25 Q. Donji Kotorac is a place you mentioned. Can you show where the
1 hill of Mojmilo is?
2 A. [Marks].
3 Q. Yes, it says Mojmilo here, but where is the hill, actually, the
4 highest elevation of Mojmilo? Over which area does Mojmilo extend? Can
5 you indicate that?
6 A. Well, from Nedzarici --
7 Q. Well, draw that, draw that.
8 A. Like this over -- all of this was Mojmilo.
9 Q. Thank you. Mark this with an M.
10 A. [Marks].
11 Q. And over here, towards the south and the south-west, what was the
12 situation? What hills were there?
13 A. I didn't understand.
14 Q. You just mentioned Igman.
15 A. Yes, Igman. The dominating feature was Mount Igman. There's also
16 Crni Vrh, Debelo Brdo, Tresnjevo Brdo, and from Mount Igman you can see
17 the entire city of Sarajevo.
18 JUDGE ROBINSON: Just a minute.
19 Ms. Edgerton.
20 MS. EDGERTON: Your Honours, in the event we might be continuing
21 along this topic in the examination-in-chief, I feel I need to say so far
22 this whole story of who dominated what hills around Sarajevo wasn't even
23 mentioned in the 65 ter summary that we received. And I've been giving
24 this some leeway, but at this point, Your Honour, I have to say when the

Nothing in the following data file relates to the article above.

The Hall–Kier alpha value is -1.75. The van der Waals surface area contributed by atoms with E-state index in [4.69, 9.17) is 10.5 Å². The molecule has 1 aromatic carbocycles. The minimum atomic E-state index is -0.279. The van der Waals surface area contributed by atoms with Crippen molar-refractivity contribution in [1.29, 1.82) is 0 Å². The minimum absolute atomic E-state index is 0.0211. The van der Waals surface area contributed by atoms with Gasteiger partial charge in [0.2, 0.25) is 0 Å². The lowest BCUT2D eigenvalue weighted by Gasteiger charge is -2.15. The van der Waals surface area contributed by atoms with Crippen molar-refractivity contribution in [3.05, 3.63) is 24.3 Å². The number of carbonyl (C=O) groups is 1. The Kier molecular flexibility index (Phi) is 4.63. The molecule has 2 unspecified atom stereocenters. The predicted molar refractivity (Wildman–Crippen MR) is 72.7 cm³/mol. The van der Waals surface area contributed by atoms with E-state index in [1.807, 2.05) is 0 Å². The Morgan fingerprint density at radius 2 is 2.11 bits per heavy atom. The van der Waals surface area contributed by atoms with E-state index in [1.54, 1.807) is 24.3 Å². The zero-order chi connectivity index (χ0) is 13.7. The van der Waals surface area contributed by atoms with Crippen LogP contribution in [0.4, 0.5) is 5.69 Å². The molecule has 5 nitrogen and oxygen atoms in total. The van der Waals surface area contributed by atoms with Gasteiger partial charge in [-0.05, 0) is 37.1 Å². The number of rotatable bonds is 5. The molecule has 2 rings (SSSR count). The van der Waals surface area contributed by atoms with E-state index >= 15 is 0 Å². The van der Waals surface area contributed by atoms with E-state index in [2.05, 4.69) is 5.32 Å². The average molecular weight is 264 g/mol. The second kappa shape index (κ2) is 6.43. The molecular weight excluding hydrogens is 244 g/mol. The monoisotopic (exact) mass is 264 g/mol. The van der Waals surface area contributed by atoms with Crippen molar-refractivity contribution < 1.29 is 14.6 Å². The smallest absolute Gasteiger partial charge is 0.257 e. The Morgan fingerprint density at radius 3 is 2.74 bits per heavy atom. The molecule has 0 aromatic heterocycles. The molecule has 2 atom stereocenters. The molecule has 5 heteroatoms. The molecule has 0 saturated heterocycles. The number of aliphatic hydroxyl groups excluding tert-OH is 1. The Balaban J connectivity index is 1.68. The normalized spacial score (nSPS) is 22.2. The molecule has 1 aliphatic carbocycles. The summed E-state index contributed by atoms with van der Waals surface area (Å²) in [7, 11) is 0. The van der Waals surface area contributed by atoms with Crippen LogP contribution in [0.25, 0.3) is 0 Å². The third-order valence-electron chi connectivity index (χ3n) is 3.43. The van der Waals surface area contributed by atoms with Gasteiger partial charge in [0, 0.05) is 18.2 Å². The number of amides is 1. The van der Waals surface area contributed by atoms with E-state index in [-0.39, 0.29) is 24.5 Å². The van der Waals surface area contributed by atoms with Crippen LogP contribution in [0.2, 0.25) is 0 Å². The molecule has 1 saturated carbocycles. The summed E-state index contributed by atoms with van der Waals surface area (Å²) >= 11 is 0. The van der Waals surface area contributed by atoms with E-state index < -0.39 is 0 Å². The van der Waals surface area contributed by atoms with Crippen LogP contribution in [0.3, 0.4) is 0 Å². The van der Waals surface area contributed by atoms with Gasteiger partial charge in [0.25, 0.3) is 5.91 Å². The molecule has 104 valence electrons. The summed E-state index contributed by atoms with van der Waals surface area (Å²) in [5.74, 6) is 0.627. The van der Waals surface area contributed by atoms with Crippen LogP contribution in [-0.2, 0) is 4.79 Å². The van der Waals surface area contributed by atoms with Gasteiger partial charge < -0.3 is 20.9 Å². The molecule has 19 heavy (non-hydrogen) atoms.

25 Prosecution knows in advance that there will be witnesses talking about
1 the elevations around the city and who held of them, we have maps, we have
2 photographs and diagrams that we've typically been able to use to prepare
3 these witnesses and use in their examination-in-chief. And if I had known
4 that there was going to be extensive testimony about the hills, the
5 elevations, and control of them, I would have prepared accordingly.
6 However, that's not the case.
7 JUDGE ROBINSON: I hear the submissions.
8 MR. TAPUSKOVIC: [Interpretation] Your Honours, in French before
9 me, I have it here. In one place it says: [In French] "The army around
10 Hrasnica and Gornji Kotorac. The formation of military units and the
11 confrontation line between the two factions, the two warring factions" --
12 [in B/C/S] and so on and so forth. Therefore, we have the places
13 specified. We know where this gentleman's position was and everything
14 else pertaining to the conflict of the two warring parties. I was
15 following this. We've come up to his positions. He was explaining to us
16 what Sarajevo was and who was at which positions, because he was a
17 combatant of the Sarajevo-Romanija Corps. He is familiar with all of
18 these things. Therefore --